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Anita Sarkeesian’s assorted haters frequently demand “proof” that she’s really been harassed. Sarkeesian regularly provides proof, in sickening detail; her haters resolutely ignore the evidence.
In a blog post yesterday that everyone concerned about online harassment should read, Sarkeesian documented yet another example of what she’s had to endure ever since she started expressing her opinions about video games on YouTube, looking in detail at the wave of harassment and threats she received this past July after 4chan trolls and other haters spread around “screenshots” of phony Tweets deliberately designed to whip up hatred against her.
The phony Tweets — so obviously fake that one of them contained more characters than Twitter even allows — made it appear that Sarkeesian had responded to the death of Nintendo CEO Satoru Iwata by declaring him a “male supremacist” and saying she was “glad he’s gone” from the game company.
Sarkeesian’s haters are hardly the only ones who’ve used fake Tweets and fake quotes in order to unleash hatred upon their enemies online. As I’ve documented here, A Voice for Men’s social media director “Janet Bloomfield” used fake quotes attributed to feminist writers Jessica Valenti in an attempt to smear her; on at least one occasion she’s posted fake Sarkeesian Tweets as well. (“Bloomfield” was banned from Twitter for this sort of targeted abuse; she’s now attempting to get around the ban by posting under her real name Andrea Hardie.)
In the case of the fake Iwata Tweets, Sarkeesian made clear that she hadn’t posted them — saying it was “disheartening” that people were using the “sad event” of Iwata’s death to whip up phony outrage against her.
But it didn’t matter. Because, as Sarkeesian points out, many of those attacking her knew all along that the Tweets were fake.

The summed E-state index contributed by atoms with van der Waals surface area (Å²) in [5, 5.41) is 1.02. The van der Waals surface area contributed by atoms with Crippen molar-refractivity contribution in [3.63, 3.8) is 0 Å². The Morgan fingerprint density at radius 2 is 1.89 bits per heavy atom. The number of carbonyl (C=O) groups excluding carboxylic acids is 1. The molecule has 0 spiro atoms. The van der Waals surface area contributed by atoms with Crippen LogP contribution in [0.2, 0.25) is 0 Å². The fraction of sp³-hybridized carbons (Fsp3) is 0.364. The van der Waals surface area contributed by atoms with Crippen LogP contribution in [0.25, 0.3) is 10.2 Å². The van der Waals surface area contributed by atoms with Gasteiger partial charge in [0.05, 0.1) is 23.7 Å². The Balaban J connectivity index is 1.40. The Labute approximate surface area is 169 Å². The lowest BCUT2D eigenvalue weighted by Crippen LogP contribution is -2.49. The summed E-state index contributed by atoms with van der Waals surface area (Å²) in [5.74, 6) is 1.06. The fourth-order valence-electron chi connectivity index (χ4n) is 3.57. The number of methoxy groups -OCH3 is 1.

They just didn’t care, because their goal was simply to discredit me and to generate so much animosity against me that I would stop speaking critically about video games.
A Twitter user who tracks GamerGate found the origin of the attack on 4chan and shared proof that the harassers knew they were spreading misinformation. They were the ones doing exactly what many of the harassers they spurred on accused me of doing: callously using a man’s tragic death as an opportunity.
They seized it and turned it into a weapon to use against me.
Some harassers knew, others were tricked, but the end result was a cybermob of hate that lasted most of the week.
Sarkeesian ended her post with several dozen examples of the harassing and threatening Tweets that were sent to her that week. Here are a handful of the more striking ones.
I left out a number referring to Sarkeesian with the c-word because, as I write this, it’s 9 AM, and way too early for that sort of crap. Unfortunately, Sarkeesian has to face this kind of harassment every single day.